A different sort of 1914 anniversary: a plaque in Southampton marking the centenary of the death of the composer Charles Dibdin
Anniversaries are not easy to escape, at least if you’re trying to interpret history. The current plethora of books, TV programmes, online articles and exhibitions about the First World War shows this very clearly. I should say that I’m as guilty of marking anniversaries as anyone else. When I went to Littlehampton Museum in 1992, we were in the middle of the ‘50th anniversary of World War 2’ period. Over the next few years we put on three exhibitions that touched on the war, one about local aviation history, one about D-Day (Littlehampton played its part in that, so the anniversary couldn’t be missed) and one that marked the end of the war. However, by that stage ‘war-weariness’ had set in, so the third show was about the town in the 25 years from 1945.
The point here is that if you work in museums or the media, it is actually very difficult to ignore significant anniversaries. Even further back in my museum career, I worked on the 1988 Spanish Armada exhibition at the National Maritime Museum in Greenwich. It was an extraordinary experience that took up more than two years of my life, but of course the NMM was not the only one to commemorate the Armada campaign in that year. I counted at least 25 different Armada books published in 1988, and then lost track. There were also other Armada-related exhibitions on the Armada around the country, as was only right: the most ingenious-sounding one was a geological show called ‘The Ammonite Armada’.
Without claiming to have studied the history of anniversaries of this kind, it seems to me that, in Britain at least, the habit of commemorating things at 50 and 100-year intervals may have its roots in the period of the Armada and Guy Fawkes’ Gunpowder Plot of 1605. The commemoration of both these ‘Popish’ assaults became a mainstay of the 17th-century Protestant calendar in England. As the historian David Cressy reminds us, the anniversaries of these events were marked each year with ‘bonfires and bells’, a mixture of religious observance, public bonfires and in some cases drunken rowdiness (1). The remembrance of the Armada eventually faded from the public calendar, but the story of old Guy Fawkes soldiered on and eventually gave rise to Bonfire Night. Even more recently, the Guy Fawkes’ mask used in the film V for Vendetta (2006) has become an anarchist symbol. It’s odd where the commemoration of anniversaries can lead.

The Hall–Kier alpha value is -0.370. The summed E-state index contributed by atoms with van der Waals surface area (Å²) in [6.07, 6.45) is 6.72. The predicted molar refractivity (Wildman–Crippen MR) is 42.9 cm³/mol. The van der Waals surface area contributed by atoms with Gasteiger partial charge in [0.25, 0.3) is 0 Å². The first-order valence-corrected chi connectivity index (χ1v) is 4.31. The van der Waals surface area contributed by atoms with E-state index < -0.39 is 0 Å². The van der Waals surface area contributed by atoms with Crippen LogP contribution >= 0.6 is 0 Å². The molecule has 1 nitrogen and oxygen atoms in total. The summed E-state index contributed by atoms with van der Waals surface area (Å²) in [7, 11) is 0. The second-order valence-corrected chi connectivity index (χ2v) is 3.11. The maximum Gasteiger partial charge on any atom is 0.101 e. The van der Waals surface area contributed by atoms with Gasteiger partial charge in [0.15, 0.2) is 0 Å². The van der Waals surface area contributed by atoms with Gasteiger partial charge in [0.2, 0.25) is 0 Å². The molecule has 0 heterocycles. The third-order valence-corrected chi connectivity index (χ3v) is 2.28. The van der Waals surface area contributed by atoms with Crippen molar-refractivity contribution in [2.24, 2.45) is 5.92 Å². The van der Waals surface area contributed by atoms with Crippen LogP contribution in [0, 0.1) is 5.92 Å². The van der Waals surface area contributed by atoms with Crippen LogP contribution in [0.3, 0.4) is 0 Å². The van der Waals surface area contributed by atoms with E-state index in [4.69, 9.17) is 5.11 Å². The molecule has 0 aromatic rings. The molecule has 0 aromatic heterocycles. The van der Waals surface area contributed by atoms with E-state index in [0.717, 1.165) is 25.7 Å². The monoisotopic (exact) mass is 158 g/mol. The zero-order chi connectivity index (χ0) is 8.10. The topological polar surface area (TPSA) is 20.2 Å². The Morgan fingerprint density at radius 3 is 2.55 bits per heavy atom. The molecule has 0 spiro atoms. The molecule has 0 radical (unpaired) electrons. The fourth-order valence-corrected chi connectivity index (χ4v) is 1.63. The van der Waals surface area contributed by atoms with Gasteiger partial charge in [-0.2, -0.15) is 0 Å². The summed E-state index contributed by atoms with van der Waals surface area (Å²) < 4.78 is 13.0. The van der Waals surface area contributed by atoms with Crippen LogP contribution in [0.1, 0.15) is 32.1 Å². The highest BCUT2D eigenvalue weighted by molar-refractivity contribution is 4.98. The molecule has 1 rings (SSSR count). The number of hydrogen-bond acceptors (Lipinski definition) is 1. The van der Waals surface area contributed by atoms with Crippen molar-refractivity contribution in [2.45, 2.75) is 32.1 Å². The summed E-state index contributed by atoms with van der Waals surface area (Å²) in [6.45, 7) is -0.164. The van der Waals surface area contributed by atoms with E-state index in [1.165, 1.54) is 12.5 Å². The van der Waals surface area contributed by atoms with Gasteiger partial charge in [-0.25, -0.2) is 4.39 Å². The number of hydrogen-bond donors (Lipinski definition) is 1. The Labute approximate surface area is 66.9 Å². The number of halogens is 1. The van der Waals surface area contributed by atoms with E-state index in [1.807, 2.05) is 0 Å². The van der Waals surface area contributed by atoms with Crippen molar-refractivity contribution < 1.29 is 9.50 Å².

So, here we are in 2014. The year 1914 was one of those times when the world really did start to change irrevocably, and I can’t help feeling that there is something slightly ominous about its centenary year. Of course, this is nonsense, because the world doesn’t work like that. Still, on the whole it’s better to live in a year that gets forgotten.
Blog and photo © Ian Friel 2014
(1) David Cressy, Bonfires and Bells: National Memory and the Calendar in Elizabethan and Stuart England, new edition, The History Press 2004.